Senior Dem withdraws opposition to FOIA update

Sen. Jay RockefellerJay RockefellerOvernight Tech: Trump nominates Dem to FCC | Facebook pulls suspected baseball gunman's pages | Uber board member resigns after sexist comment Trump nominates former FCC Dem for another term Obama to preserve torture report in presidential papers MORE (D-W.Va.) withdrew opposition to an update to the Freedom of Information Act (FOIA) Monday, just hours before the measure would have died for the year. 

Sen. Patrick LeahyPatrick LeahyImmigration battlefield widens for Trump, GOP Grassley shouldn't allow Senate Democrats to block judicial nominees Trump’s rhetoric and bluster could lose US an ally in Mexico MORE (D-Vt.), the author of the FOIA Improvement Act, won unanimous consent in favor of the bill in a surprise announcement on the chamber floor.

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In addition to the Senate, the bill also needs to get through the House, which has a rule requiring that legislation be in the open for three days before it is voted on. Since Congress plans to leave Washington on Thursday, Monday was the final day Leahy’s bill could be considered in the Senate and still get through this year.

“Our legislation increases transparency while allowing government attorneys to do their job,” Leahy said in a statement earlier Monday. “The Senate must pass our legislation today so it can be sent over to the House and enacted this year.”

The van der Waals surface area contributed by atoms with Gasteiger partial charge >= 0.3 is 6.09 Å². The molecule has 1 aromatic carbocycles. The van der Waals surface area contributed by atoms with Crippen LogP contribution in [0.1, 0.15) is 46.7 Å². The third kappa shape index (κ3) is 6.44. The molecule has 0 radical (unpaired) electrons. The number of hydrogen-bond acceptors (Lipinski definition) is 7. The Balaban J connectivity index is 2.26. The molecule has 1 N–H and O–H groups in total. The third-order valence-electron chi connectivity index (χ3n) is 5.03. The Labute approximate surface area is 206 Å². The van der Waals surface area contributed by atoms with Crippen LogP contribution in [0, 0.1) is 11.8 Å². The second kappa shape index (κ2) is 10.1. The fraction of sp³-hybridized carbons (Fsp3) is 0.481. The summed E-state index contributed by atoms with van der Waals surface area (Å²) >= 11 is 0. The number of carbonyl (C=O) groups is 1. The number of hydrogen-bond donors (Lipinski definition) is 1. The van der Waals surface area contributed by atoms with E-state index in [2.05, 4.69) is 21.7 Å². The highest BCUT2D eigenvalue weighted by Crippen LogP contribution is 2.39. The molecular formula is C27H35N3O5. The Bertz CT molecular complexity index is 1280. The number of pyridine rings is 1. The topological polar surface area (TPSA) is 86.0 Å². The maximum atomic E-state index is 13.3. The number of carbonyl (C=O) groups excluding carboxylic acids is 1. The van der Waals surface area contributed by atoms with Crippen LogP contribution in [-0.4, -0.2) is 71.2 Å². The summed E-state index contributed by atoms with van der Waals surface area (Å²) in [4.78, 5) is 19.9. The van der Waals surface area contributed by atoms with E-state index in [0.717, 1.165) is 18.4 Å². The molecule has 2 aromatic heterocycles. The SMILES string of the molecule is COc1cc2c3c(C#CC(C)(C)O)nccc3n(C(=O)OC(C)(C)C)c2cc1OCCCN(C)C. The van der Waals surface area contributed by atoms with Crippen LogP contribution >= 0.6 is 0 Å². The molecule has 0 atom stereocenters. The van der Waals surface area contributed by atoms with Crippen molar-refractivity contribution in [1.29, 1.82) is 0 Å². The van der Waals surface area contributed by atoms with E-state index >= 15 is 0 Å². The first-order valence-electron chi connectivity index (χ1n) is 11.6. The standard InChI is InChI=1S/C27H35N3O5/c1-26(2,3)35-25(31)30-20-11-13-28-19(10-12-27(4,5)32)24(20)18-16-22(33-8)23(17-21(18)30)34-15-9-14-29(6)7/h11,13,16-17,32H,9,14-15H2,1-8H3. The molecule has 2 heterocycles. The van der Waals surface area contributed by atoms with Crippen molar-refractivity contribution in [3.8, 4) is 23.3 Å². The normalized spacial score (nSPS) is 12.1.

The bill would require federal agencies to permanently maintain a default position that information should be released to the public, called a “presumption of openness.” It would also limit an exemption allowing agencies to keep internal deliberations secret and make other changes to the transparency law.

Though it passed through the Judiciary Committee unanimously last month, Rockefeller had placed his hold on the bill out of fears that it could be a burden on regulatory agencies such as the Federal Trade Commission.  

A Rockefeller official said the senator held up the legislation "out of concerns that the bill would have a chilling effect on internal deliberations within government agencies when agency attorneys prepare for an enforcement action — a move that could potentially undermine consumer protection."

He lifted his hold after lawmakers agreed on report language claiming that Congress intends for courts to take agencies' concerns "into consideration" when information about enforcement efforts is kept secret.